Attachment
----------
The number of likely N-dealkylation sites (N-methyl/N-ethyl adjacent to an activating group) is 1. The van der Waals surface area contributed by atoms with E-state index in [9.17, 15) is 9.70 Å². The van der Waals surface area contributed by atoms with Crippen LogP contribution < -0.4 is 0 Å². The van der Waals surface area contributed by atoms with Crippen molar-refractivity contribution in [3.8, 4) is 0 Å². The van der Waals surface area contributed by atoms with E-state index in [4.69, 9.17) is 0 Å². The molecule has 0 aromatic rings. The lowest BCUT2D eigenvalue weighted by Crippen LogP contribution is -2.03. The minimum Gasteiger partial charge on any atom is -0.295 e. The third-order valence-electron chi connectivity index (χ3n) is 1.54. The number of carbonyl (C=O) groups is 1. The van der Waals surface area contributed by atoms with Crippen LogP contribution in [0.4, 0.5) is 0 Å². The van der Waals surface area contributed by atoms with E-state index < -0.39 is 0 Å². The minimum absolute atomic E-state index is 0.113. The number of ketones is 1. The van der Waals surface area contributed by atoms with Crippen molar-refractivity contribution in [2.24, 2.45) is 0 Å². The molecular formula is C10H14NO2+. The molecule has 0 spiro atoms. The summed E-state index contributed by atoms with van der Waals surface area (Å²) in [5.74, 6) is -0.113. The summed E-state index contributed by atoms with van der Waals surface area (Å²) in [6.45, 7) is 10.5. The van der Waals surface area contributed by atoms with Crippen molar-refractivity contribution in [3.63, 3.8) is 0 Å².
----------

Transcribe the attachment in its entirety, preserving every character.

The number of likely N-dealkylation sites (N-methyl/N-ethyl adjacent to an activating group) is 1. The van der Waals surface area contributed by atoms with E-state index in [9.17, 15) is 9.70 Å². The van der Waals surface area contributed by atoms with Crippen LogP contribution < -0.4 is 0 Å². The van der Waals surface area contributed by atoms with Crippen molar-refractivity contribution in [3.8, 4) is 0 Å². The van der Waals surface area contributed by atoms with E-state index in [4.69, 9.17) is 0 Å². The molecule has 0 aromatic rings. The lowest BCUT2D eigenvalue weighted by Crippen LogP contribution is -2.03. The minimum Gasteiger partial charge on any atom is -0.295 e. The third-order valence-electron chi connectivity index (χ3n) is 1.54. The number of carbonyl (C=O) groups is 1. The van der Waals surface area contributed by atoms with Crippen LogP contribution in [0.4, 0.5) is 0 Å². The van der Waals surface area contributed by atoms with E-state index < -0.39 is 0 Å². The minimum absolute atomic E-state index is 0.113. The number of ketones is 1. The van der Waals surface area contributed by atoms with Crippen molar-refractivity contribution in [2.24, 2.45) is 0 Å². The molecular formula is C10H14NO2+. The molecule has 0 spiro atoms. The summed E-state index contributed by atoms with van der Waals surface area (Å²) in [5.74, 6) is -0.113. The summed E-state index contributed by atoms with van der Waals surface area (Å²) in [6.45, 7) is 10.5. The van der Waals surface area contributed by atoms with Crippen molar-refractivity contribution in [3.63, 3.8) is 0 Å².